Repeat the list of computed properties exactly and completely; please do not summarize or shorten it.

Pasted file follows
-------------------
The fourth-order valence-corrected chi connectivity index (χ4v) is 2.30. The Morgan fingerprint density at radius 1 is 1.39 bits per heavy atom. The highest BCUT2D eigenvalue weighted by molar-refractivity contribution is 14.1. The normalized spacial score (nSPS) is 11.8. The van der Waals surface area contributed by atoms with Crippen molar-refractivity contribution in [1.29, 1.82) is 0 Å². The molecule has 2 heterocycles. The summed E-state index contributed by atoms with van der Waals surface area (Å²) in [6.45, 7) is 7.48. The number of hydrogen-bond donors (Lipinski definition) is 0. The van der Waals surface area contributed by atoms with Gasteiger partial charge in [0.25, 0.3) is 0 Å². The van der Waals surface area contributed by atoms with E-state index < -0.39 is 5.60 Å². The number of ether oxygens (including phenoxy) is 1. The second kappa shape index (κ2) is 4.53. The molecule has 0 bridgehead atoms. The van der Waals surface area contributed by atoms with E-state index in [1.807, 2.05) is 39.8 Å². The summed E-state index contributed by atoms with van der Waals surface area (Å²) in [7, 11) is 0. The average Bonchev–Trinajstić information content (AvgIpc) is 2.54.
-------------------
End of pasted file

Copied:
The fourth-order valence-corrected chi connectivity index (χ4v) is 2.30. The Morgan fingerprint density at radius 1 is 1.39 bits per heavy atom. The highest BCUT2D eigenvalue weighted by molar-refractivity contribution is 14.1. The normalized spacial score (nSPS) is 11.8. The van der Waals surface area contributed by atoms with Crippen molar-refractivity contribution in [1.29, 1.82) is 0 Å². The molecule has 2 heterocycles. The summed E-state index contributed by atoms with van der Waals surface area (Å²) in [6.45, 7) is 7.48. The number of hydrogen-bond donors (Lipinski definition) is 0. The van der Waals surface area contributed by atoms with Gasteiger partial charge in [0.25, 0.3) is 0 Å². The van der Waals surface area contributed by atoms with E-state index < -0.39 is 5.60 Å². The number of ether oxygens (including phenoxy) is 1. The second kappa shape index (κ2) is 4.53. The molecule has 0 bridgehead atoms. The van der Waals surface area contributed by atoms with E-state index in [1.807, 2.05) is 39.8 Å². The summed E-state index contributed by atoms with van der Waals surface area (Å²) in [7, 11) is 0. The average Bonchev–Trinajstić information content (AvgIpc) is 2.54.